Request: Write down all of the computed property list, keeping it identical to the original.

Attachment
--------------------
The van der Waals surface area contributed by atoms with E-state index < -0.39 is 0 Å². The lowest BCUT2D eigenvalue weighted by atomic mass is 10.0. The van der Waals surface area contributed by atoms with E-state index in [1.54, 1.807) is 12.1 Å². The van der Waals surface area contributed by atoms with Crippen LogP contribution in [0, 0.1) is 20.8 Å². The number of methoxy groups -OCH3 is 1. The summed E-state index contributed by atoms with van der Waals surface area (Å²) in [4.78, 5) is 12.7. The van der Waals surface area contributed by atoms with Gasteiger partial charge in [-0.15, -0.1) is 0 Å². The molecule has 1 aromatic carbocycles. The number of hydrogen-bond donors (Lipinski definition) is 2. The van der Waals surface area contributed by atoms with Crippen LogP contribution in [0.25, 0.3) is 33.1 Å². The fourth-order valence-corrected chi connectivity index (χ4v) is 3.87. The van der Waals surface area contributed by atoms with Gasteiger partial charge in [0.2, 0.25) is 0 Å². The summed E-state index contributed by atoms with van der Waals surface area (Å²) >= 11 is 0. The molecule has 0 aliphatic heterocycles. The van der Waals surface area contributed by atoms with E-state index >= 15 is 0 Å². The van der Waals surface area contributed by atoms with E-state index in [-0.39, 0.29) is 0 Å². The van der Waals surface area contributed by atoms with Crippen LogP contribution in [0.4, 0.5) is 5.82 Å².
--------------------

The van der Waals surface area contributed by atoms with E-state index < -0.39 is 0 Å². The lowest BCUT2D eigenvalue weighted by atomic mass is 10.0. The van der Waals surface area contributed by atoms with E-state index in [1.54, 1.807) is 12.1 Å². The van der Waals surface area contributed by atoms with Crippen LogP contribution in [0, 0.1) is 20.8 Å². The number of methoxy groups -OCH3 is 1. The summed E-state index contributed by atoms with van der Waals surface area (Å²) in [4.78, 5) is 12.7. The van der Waals surface area contributed by atoms with Gasteiger partial charge in [-0.15, -0.1) is 0 Å². The molecule has 1 aromatic carbocycles. The number of hydrogen-bond donors (Lipinski definition) is 2. The van der Waals surface area contributed by atoms with Crippen LogP contribution in [0.25, 0.3) is 33.1 Å². The fourth-order valence-corrected chi connectivity index (χ4v) is 3.87. The van der Waals surface area contributed by atoms with Gasteiger partial charge in [0.2, 0.25) is 0 Å². The summed E-state index contributed by atoms with van der Waals surface area (Å²) >= 11 is 0. The molecule has 0 aliphatic heterocycles. The van der Waals surface area contributed by atoms with E-state index >= 15 is 0 Å². The van der Waals surface area contributed by atoms with E-state index in [-0.39, 0.29) is 0 Å². The van der Waals surface area contributed by atoms with Crippen LogP contribution in [0.4, 0.5) is 5.82 Å².